On Death Magnetic Metallica turns back the clock in terms of their sound and musical approach and it serves them well. Thankfully, gone are production oddities like the gargbage can drum sound of St. Anger. The first half of this disc is solid metallic thrash, but the band really hits it stride on the last five songs. The three song stretch of The Judas Kiss, Suicide & Redemption and My Apocalypse is the band's best in a long time, and is a flash of the band's brilliance in its prime. Crank it up and enjoy!...more info
  • Huh...
    "Death Magnetic" is my first album by Metallica. A lot of my friends have told me Metallica "is the balls," and others have said their albums sounds all alike, so I never bought any albums and bought more of my favs. When "Death Magnetic" came out I heard a chunk of "The Day That Never Comes" on the radio and I thought it sounded pretty cool and I had heard Metallica had a new sound on this new album so I thought I would give it a shot. I don't know if its how Metallica does it, but there is WAY too much distortion in their songs I absolutly hated the whole album. This is my opinion, but there really was no song all I could hear was BzZzZzZzZ and thats really annoying, and being a musician, its a little hard to play along when you can't hear all the instruments in the song. If thats how Metallica is, then ignore this review, but for just checking them out...this will be my first and last album by Metallica. ...more info
  • st. anger without d-tuning and tin drums?
    What can I say, it is much better than the last few albums. first track is the standout and all nightmare long video is outstanding - what the album lacks is that sonic-boom you got from the early albums (puppets) the drum track still sound tinny and the solos are un-inspired and lazy. Metallica were once great as was sabbath in its time , I don't understand why Hetfield & co. insist they don't want to remake master of puppets yet all the hardcore fans want it! they've forgotten how to thrash!! Releasing day that never comes is a BIG @#$%ing mistake worst song B-side from load (self-forfilling title) at best, fast part towards the end of the song is completly laughable, very spnal tap-esq except...and they continue with Broken,beat & scarred??? I wish somebody would fire Q-prime and get some sensable management (lars' dad -"I would delete it!") honesty is best! I can't say welcome back boys yet, but I hope they were taking notes when Lamb of God opened for them last year, felt like Ozzy in 86' when Metallica blew oz away every night. lastly NO MORE Documentaries Please!! that mosnter did more damage to this band than Al Queda does to women. I take it back, It was very endering to see James go see his little daughter's dance lesson, but on the other hand, Lars came off even a bigger douche-bag than ever!!...more info
  • Good album, poor audio quality
    I have no musical skills and do not have the trained ear of a musician or a sound technician. I just listen to music. Even my untrained ears can hear that there are problems with the audio quality of Death Magnetic. Lars Ulrich's drums and cymbals sound especially bad - almost like he is playing on a toy drum set or, even worse, like he is the guy beating on plastic buckets at a subway station. The drums and cymbals do not have the natural resonance and slow fade that they should have. They sound very flat. The sound overall is loud and clipped - lacking clarity of high and low tones.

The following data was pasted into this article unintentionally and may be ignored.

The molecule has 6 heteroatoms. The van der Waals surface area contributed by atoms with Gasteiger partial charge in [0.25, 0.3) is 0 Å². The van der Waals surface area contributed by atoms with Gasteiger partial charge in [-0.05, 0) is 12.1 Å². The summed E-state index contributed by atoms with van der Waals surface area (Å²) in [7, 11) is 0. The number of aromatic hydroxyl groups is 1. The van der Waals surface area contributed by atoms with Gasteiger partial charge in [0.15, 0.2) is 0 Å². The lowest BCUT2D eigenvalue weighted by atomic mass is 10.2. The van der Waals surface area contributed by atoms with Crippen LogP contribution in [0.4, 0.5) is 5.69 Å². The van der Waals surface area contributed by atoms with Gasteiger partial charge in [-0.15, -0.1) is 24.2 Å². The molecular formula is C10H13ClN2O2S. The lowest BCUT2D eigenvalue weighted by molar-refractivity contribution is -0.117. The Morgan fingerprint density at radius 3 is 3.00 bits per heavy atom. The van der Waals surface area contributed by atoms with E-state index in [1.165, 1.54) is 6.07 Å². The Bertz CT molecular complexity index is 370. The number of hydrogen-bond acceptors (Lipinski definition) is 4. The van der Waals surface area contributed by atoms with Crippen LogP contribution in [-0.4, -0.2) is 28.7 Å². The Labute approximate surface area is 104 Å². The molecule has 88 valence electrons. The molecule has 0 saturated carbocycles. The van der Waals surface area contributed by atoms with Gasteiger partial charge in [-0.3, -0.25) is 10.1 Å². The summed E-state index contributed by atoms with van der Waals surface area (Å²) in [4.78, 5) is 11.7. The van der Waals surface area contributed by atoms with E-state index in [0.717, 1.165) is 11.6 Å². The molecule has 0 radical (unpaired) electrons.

I have listened to Death Magnetic with headphones and in a couple of different stereos and on ipod, and the sound problems are apparent no matter what format or device I listen to the album on. Probably the best place to hear these songs will be live, in concert if they come to your town.

    If it was not for the poor audio quality, this would be one of my favorite Metallica albums. (My favorite is Master of Puppets.) Stylistically, the songs on this album seem to draw strong inspiration from all of Metallica's previous albums. They are perhaps too similar to previous songs, almost lacking originality. However, at least they are similar to many of Metallica's best songs, making very few tracks on this album tracks you would skip over. The album overall is heavier than their more recent offerings....more info
  • Hail the first REAL Metallica album in 20 years!!!
    I have loathed every Metallica album released since the Black album. I admittedly liked the "Black Album" but felt it was an overall turn for the worst from the same band that brought us masterpieces like "Master Of Puppets" and "...and Justice for All." I was proven right after the putrid "music" released from the 'Loads' to St. Anger (arguably the worst metal album ever recorded). I could have easily ignored "Death Magnetic" but thanks to my gullible nature, I picked it up.

    All I have to say is I am glad I got it. Mike Portnoy of Dream Theater described it as "the first real Metallica album in 20 years." I wholeheartedly agree. It only loses a star with me for production issues. I don't know who decided on the compression rate used for the final release, but that person miscalculated badly. To remedy the problem, it is a good idea to adjust your levels for less midrange and more bass to even it out. If you have a good sound system, you will quickly know what I am talking about. If you have a less desirable may not matter.